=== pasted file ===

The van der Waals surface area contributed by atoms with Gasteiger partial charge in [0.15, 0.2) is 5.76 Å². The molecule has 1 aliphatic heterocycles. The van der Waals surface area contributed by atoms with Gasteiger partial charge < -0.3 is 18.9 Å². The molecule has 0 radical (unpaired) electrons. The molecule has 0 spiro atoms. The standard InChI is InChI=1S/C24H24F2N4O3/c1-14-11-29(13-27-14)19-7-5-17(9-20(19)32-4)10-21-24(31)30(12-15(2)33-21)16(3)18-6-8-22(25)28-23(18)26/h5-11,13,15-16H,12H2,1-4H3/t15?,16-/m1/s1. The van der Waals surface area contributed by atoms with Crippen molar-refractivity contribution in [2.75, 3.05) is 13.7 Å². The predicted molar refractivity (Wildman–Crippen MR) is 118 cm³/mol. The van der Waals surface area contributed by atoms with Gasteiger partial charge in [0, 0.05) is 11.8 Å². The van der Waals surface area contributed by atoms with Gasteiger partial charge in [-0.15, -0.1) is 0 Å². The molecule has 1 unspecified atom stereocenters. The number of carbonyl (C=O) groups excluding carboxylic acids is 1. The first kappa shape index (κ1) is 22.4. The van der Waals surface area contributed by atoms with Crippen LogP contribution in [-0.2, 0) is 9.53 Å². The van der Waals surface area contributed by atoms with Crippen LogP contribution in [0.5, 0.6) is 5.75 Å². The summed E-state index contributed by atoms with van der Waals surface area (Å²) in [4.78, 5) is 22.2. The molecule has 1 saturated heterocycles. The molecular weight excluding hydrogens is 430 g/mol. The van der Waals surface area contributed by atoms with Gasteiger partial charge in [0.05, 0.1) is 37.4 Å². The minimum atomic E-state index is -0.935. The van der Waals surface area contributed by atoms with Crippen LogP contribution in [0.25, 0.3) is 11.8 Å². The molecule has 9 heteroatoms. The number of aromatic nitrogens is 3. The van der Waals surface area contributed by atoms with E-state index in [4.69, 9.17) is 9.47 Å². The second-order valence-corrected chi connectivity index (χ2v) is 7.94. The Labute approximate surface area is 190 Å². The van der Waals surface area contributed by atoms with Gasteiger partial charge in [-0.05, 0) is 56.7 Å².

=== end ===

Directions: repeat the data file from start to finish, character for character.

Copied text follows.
The van der Waals surface area contributed by atoms with Gasteiger partial charge in [0.15, 0.2) is 5.76 Å². The molecule has 1 aliphatic heterocycles. The van der Waals surface area contributed by atoms with Gasteiger partial charge < -0.3 is 18.9 Å². The molecule has 0 radical (unpaired) electrons. The molecule has 0 spiro atoms. The standard InChI is InChI=1S/C24H24F2N4O3/c1-14-11-29(13-27-14)19-7-5-17(9-20(19)32-4)10-21-24(31)30(12-15(2)33-21)16(3)18-6-8-22(25)28-23(18)26/h5-11,13,15-16H,12H2,1-4H3/t15?,16-/m1/s1. The van der Waals surface area contributed by atoms with Crippen molar-refractivity contribution in [2.75, 3.05) is 13.7 Å². The predicted molar refractivity (Wildman–Crippen MR) is 118 cm³/mol. The van der Waals surface area contributed by atoms with Gasteiger partial charge in [0, 0.05) is 11.8 Å². The van der Waals surface area contributed by atoms with Gasteiger partial charge in [-0.15, -0.1) is 0 Å². The molecule has 1 unspecified atom stereocenters. The number of carbonyl (C=O) groups excluding carboxylic acids is 1. The first kappa shape index (κ1) is 22.4. The van der Waals surface area contributed by atoms with Crippen LogP contribution in [-0.2, 0) is 9.53 Å². The van der Waals surface area contributed by atoms with Crippen LogP contribution in [0.5, 0.6) is 5.75 Å². The summed E-state index contributed by atoms with van der Waals surface area (Å²) in [4.78, 5) is 22.2. The molecule has 1 saturated heterocycles. The molecular weight excluding hydrogens is 430 g/mol. The van der Waals surface area contributed by atoms with Gasteiger partial charge in [0.05, 0.1) is 37.4 Å². The minimum atomic E-state index is -0.935. The van der Waals surface area contributed by atoms with Crippen LogP contribution in [0.25, 0.3) is 11.8 Å². The molecule has 9 heteroatoms. The number of aromatic nitrogens is 3. The van der Waals surface area contributed by atoms with E-state index in [4.69, 9.17) is 9.47 Å². The second-order valence-corrected chi connectivity index (χ2v) is 7.94. The Labute approximate surface area is 190 Å². The van der Waals surface area contributed by atoms with Gasteiger partial charge in [-0.05, 0) is 56.7 Å².